FAST to fight: 726th EMSS Airmen protect airpower across East Africa

  • Published
  • By Tech. Sgt. Dhruv Gopinath
  • 406th Air Expeditionary Wing

The 449th Air Expeditionary Group, based at Camp Lemonnier, Djibouti is the primary airlift provider to U.S. Forces in the Horn of Africa. The 449th AEG relies on Fly-Away Security teams from the 726th Expeditionary Mission Support Squadron to protect its missions in order to provide secure, reliable and flexible airlift capabilities to U.S. Africa Command and Combined Joint Task Force - Horn of Africa.

“Our program is the sole AFRICOM FAS team and is designed to ensure adequate protection is provided to our aircraft and personnel transiting or operating out of airfields,” says Master Sgt. Jose Perez, a FAS program manager for the 726th EMSS. “We provide aircraft security, advise aircrews on security and conduct airfield surveys to discover vulnerabilities. We must remain vigilant and maintain constant communication with the Aircraft Commander to alleviate potential threats to our aircrews.”

East Africa is a highly dynamic environment involving large distances between airfields, meaning that FAST members are in high demand to provide force protection.

“On most missions, we will have multiple stops with the aircrews delivering cargo and passengers to various locations,” says Senior Airman William Dewey, a FAS team leader with the 726th EMSS. “That also means we need to be ready to pull security whether it is day or night.”

Dewey, a native of Manhattan, Kan., first joined the Air Force despite what initially seemed like a conflicting interest in law enforcement.

“I’ve always had interest in being a police officer, but I wanted to be in the military at the same time,” says Dewey. “Joining Security Forces was something that I saw would help me grow the skills that would make it easier for me to achieve being in law enforcement.”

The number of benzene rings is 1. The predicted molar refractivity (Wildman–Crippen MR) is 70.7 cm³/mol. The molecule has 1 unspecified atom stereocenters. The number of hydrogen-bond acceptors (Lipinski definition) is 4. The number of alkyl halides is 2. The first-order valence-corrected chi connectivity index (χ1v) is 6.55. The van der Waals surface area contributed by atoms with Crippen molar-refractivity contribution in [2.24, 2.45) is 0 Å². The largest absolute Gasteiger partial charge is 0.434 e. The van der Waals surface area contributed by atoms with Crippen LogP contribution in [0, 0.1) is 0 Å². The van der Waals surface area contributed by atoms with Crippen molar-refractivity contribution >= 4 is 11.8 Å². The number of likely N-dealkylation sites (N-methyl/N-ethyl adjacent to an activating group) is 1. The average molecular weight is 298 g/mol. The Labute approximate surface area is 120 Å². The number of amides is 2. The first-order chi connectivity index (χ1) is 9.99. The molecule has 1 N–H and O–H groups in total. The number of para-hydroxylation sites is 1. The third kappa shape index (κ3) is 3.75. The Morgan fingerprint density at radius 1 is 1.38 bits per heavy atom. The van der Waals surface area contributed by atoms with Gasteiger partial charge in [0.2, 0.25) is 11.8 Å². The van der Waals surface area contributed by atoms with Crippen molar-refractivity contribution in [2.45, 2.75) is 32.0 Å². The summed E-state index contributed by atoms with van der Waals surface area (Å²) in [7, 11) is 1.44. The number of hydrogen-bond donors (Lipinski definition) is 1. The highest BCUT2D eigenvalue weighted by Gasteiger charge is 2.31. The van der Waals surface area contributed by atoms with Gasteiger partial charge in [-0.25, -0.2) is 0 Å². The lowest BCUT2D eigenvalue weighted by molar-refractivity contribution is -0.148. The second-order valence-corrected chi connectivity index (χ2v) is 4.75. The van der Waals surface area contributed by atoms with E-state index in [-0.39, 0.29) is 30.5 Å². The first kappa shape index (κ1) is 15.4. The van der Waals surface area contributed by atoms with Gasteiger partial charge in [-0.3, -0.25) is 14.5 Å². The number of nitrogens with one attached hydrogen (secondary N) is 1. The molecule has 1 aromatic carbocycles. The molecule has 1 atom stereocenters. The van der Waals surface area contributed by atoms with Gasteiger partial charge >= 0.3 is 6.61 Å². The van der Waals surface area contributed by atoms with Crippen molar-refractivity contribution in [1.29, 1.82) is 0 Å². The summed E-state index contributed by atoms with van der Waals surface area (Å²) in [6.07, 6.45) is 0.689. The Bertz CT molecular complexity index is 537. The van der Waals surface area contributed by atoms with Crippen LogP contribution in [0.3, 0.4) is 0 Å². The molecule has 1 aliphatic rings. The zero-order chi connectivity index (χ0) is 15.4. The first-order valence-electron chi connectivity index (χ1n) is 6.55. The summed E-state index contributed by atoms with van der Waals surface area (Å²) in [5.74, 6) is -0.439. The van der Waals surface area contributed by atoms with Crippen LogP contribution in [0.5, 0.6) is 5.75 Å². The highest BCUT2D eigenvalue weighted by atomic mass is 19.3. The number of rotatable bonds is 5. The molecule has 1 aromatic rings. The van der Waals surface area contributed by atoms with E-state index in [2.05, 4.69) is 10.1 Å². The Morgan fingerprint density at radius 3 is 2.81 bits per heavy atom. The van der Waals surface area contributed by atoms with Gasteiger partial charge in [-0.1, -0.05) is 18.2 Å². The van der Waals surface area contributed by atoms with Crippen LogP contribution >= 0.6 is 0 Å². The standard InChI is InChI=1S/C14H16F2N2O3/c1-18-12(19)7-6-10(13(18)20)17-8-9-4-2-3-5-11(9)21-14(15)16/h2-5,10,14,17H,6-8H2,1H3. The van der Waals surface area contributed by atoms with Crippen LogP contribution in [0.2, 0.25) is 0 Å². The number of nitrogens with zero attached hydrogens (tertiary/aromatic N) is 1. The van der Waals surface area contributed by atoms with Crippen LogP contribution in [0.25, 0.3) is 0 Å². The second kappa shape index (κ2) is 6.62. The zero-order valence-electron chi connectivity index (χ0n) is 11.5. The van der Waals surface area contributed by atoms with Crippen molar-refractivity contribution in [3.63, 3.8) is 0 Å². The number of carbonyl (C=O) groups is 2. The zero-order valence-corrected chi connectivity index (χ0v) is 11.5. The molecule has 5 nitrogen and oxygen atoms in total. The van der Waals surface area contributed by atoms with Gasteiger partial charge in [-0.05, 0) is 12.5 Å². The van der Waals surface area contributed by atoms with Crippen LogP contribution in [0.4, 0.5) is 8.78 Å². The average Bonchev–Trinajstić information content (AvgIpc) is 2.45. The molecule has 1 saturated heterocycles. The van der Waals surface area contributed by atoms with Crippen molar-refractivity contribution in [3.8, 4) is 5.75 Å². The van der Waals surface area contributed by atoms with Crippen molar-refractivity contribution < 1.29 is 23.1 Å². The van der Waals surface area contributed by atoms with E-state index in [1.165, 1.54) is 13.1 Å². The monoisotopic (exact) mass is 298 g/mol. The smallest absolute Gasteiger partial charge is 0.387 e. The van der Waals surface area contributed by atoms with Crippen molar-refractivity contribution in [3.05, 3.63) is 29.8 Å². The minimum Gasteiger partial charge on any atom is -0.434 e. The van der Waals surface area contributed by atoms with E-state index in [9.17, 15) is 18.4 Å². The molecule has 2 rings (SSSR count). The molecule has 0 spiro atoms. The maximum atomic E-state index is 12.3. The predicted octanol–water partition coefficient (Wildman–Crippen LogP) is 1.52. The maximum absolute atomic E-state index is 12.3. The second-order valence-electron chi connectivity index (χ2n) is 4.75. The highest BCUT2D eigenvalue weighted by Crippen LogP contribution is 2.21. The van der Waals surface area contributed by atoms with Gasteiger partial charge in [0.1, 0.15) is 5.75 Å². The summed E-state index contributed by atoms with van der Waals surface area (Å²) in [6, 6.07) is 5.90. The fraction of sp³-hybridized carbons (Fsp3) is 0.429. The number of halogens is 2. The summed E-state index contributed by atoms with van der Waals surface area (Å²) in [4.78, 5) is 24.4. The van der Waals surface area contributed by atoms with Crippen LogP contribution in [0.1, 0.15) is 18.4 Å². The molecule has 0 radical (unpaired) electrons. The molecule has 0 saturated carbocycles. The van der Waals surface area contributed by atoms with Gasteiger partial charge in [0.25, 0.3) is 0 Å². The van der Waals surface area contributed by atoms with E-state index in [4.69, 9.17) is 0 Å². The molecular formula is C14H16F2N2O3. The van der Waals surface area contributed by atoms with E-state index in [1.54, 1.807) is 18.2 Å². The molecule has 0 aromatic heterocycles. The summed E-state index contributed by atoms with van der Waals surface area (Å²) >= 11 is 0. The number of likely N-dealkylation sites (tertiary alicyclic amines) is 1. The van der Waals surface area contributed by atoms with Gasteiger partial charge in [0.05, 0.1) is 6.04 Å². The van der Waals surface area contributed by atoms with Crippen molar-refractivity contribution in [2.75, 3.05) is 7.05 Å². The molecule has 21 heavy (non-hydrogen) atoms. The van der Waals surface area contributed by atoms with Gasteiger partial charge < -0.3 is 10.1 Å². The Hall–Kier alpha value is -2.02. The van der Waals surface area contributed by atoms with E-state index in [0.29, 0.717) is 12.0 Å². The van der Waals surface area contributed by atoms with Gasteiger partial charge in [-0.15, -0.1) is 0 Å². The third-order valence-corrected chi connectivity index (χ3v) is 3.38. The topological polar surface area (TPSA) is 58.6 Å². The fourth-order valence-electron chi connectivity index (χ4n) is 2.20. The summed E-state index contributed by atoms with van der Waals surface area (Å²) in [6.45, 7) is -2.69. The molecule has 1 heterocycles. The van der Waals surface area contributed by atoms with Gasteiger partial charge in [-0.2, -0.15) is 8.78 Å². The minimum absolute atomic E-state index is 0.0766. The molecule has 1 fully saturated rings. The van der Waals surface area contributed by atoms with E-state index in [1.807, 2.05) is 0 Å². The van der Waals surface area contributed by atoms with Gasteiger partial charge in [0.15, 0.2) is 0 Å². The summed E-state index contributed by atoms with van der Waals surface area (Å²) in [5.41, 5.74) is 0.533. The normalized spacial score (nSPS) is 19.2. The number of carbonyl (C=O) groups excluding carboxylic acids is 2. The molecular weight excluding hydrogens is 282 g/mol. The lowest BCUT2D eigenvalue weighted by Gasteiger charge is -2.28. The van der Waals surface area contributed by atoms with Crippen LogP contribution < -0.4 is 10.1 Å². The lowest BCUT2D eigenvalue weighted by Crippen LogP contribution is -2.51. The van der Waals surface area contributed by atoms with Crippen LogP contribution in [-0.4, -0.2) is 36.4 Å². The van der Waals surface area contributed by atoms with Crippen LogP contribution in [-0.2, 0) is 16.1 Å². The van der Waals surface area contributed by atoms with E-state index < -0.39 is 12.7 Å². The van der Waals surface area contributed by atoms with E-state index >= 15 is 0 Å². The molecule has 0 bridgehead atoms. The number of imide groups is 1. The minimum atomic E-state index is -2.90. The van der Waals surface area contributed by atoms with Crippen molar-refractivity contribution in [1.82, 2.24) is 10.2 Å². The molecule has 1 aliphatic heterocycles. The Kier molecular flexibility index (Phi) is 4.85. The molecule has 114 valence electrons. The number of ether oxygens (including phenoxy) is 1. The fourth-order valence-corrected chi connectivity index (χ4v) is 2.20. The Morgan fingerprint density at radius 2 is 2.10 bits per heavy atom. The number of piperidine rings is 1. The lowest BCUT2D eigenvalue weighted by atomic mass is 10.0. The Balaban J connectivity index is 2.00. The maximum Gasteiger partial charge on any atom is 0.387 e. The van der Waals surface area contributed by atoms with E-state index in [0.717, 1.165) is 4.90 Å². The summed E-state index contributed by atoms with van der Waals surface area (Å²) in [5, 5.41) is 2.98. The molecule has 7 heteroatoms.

As the largest career field in the Air Force, Security Forces handle a wide range of missions to include law enforcement. For the men and women of the 726th EMSS FAS program, however, their experience in Africa is worlds apart from that at their home station.

“FAST is different from everyday Security Forces because you are not working a gate as an entry controller, working at a desk receiving emergency response calls or patrolling the base,” says Senior Airman Julia Pennington, a 726th EMSS FAS team leader. “We typically fly every other week and are more active with our job.”

FAST members attend intelligence briefings and receive special training for the types of missions they are expected to undertake. The close relationship FAST members share with the aircrews of the 449th AEG provides them with a unique perspective that most Airmen deployed to East Africa don’t get to see.

“Not everyone gets to experience what we do here and witness the kinds of unique things we do,” says Pennington. “The biggest challenge is continually adjusting your sleep schedule because the missions occur at various times of the day and while some are short, others can go over 14 hours.”

The work that FAST performs fosters a very close bond between team members as they undertake missions thousands of miles from home.

“I really enjoy the atmosphere of the job here,” says Pennington. “It feels like one big family.”

Apart from that sense of camaraderie, the 726th EMSS FAST members can also feel a sense of pride in knowing that their work protects airpower in East Africa.

“We eliminate the likelihood of any situations preventing aircrews from accomplishing their missions,” says Master Sgt. Brandon McKinney, a 726th EMSS Fly-Away Security program manager. “We allow AFRICOM the flexibility to fly into airfields across the continent and to do so safely. Our superiors and wingmen feel a sense of comfort knowing that we are there to protect their aircraft and their lives.”